No one, me included, wants to be reminded about the simplicity of weight management. To keep a steady weight, the number of calories consumed needs to equal the number of calories expended. To lose weight, the number of calories consumed needs to be slightly less than the number of calories expended.
Winter can be a great time to get out and enjoy the trails, but unfortunately our combination of extreme cold and deep snows during recent winters has kept our pets stuck inside. With daily walks and time spent wandering around the yard suspended until the snow melts, feeding habits need to change to reflect reduced activity.
For the sake of discussion we’ll take a 20 lb. dog with a typical lifestyle. For him to maintain a healthy 20 lb. body weight, he needs about 690 calories a day. This assumes a lifestyle that includes a couple of leisurely walks a day. The daily calories needed for this dog amount to slightly more than one McDonald’s quarter pounder with cheese. Nine Bonz treats for small dogs also would fulfill his calorie requirements for the day.
Pet owners feed their animals people food and treats. It’s not all bad. We often use people food in the exam room to help distract nervous animals. We encourage owners to use food as training aids and often recommend dental treats to promote tooth care. It’s also important to recognize that many owners give treats as part of their special interaction with their pets.
But the calorie value of treats goes unrecognized by many owners, resulting in them providing their animals significantly more calories than needed. Small-breed dog owners are often the worst, stating that their dogs barely eat if their food is not doctored up. I know one owner who even regularly adds bratwursts and gravy.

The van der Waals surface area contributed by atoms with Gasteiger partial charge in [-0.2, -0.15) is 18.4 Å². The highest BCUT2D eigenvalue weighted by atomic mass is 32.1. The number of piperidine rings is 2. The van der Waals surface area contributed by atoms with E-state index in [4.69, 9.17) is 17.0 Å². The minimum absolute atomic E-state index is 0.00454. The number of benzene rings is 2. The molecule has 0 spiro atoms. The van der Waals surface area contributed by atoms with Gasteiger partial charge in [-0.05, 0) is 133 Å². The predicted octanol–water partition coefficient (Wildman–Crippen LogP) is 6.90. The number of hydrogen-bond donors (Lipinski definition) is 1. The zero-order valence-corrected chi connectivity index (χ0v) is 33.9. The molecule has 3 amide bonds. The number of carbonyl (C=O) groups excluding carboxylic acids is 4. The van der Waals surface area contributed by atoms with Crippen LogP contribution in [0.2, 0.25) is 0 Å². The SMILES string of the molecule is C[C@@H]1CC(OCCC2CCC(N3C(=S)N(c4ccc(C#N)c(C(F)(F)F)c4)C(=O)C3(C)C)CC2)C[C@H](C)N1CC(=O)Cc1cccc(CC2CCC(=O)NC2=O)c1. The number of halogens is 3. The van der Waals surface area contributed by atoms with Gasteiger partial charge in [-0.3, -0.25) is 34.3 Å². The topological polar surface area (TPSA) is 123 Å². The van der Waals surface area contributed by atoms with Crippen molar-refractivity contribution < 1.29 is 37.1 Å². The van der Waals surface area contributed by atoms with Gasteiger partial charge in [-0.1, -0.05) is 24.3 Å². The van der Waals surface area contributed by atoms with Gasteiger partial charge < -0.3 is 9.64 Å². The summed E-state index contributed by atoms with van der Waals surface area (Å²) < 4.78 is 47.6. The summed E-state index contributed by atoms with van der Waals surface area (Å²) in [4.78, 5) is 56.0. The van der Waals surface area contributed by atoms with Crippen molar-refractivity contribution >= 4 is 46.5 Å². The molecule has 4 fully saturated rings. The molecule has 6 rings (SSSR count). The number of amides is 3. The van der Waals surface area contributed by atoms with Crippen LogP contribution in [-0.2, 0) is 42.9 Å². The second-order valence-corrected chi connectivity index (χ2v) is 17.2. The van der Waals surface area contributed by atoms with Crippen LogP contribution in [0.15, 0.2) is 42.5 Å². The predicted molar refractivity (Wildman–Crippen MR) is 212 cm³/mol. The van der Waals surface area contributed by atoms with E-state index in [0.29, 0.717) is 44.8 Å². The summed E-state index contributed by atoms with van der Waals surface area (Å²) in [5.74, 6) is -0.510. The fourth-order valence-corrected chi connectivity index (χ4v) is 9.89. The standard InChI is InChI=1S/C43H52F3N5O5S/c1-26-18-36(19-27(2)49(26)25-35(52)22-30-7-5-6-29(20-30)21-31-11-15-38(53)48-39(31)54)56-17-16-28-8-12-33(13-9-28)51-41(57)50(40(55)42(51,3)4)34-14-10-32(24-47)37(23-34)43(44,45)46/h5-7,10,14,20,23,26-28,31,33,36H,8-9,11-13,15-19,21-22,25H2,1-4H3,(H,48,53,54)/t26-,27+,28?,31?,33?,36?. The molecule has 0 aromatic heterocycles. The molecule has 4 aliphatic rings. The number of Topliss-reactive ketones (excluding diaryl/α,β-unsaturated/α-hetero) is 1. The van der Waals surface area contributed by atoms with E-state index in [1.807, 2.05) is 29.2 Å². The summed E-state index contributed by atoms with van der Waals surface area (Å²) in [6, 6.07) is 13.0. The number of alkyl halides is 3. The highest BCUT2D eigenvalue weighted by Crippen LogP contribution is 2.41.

I find myself reminding these owners that their dogs’ stomachs aren’t much larger than a walnut. For some reason, folks feel inclined to make sure their pets finish a plate of food as large as their own. This is an unhealthy thought process that makes our pets overweight. I encourage my clients to consult the recommendations on pet-food packaging when feeding their pets. The packaging suggests an amount of food based on the pet’s weight. This is the starting point.
The next step is to get a base-line weight and take an honest look at your pet. An animal that is at a healthy weight will have a waist that tucks in behind its ribs and then extends out near the hips. This gives the pet an hourglass appearance when you look at it from the top. You also should be able to just feel your pet’s ribs. If you have to push through fat to do this, your pet is overweight.
If you add treats and people food to your pet’s diet, you’ll need to adjust the intake of dry food. Also consider breaking pet treats into smaller pieces or even substituting healthy items such as baby carrots. It’s important to understand when our pets may be headed into a time of decreased activity and then to make feeding adjustments before we see weight gain. For most pets, winter is one of those times.